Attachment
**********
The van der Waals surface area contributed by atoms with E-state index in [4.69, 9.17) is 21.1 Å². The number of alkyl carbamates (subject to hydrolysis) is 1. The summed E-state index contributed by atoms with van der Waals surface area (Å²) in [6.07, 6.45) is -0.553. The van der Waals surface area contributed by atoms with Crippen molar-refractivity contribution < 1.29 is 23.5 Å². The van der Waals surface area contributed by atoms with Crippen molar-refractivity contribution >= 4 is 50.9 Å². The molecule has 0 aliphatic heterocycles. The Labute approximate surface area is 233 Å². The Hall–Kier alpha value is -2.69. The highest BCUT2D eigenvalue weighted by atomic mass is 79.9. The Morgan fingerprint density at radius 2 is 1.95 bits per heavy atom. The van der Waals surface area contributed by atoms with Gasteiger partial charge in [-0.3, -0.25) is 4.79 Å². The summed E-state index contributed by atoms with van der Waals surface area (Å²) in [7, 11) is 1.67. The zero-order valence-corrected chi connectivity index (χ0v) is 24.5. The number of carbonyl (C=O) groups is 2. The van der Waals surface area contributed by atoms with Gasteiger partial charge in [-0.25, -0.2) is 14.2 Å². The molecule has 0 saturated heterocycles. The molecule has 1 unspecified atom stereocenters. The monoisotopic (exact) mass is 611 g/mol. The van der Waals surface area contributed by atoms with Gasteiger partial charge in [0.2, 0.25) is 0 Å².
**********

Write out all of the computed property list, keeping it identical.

The van der Waals surface area contributed by atoms with E-state index in [4.69, 9.17) is 21.1 Å². The number of alkyl carbamates (subject to hydrolysis) is 1. The summed E-state index contributed by atoms with van der Waals surface area (Å²) in [6.07, 6.45) is -0.553. The van der Waals surface area contributed by atoms with Crippen molar-refractivity contribution < 1.29 is 23.5 Å². The van der Waals surface area contributed by atoms with Crippen molar-refractivity contribution >= 4 is 50.9 Å². The molecule has 0 aliphatic heterocycles. The Labute approximate surface area is 233 Å². The Hall–Kier alpha value is -2.69. The highest BCUT2D eigenvalue weighted by atomic mass is 79.9. The Morgan fingerprint density at radius 2 is 1.95 bits per heavy atom. The van der Waals surface area contributed by atoms with Gasteiger partial charge in [-0.3, -0.25) is 4.79 Å². The summed E-state index contributed by atoms with van der Waals surface area (Å²) in [7, 11) is 1.67. The zero-order valence-corrected chi connectivity index (χ0v) is 24.5. The number of carbonyl (C=O) groups is 2. The van der Waals surface area contributed by atoms with Gasteiger partial charge in [-0.25, -0.2) is 14.2 Å². The molecule has 0 saturated heterocycles. The molecule has 1 unspecified atom stereocenters. The monoisotopic (exact) mass is 611 g/mol. The van der Waals surface area contributed by atoms with Gasteiger partial charge in [0.2, 0.25) is 0 Å².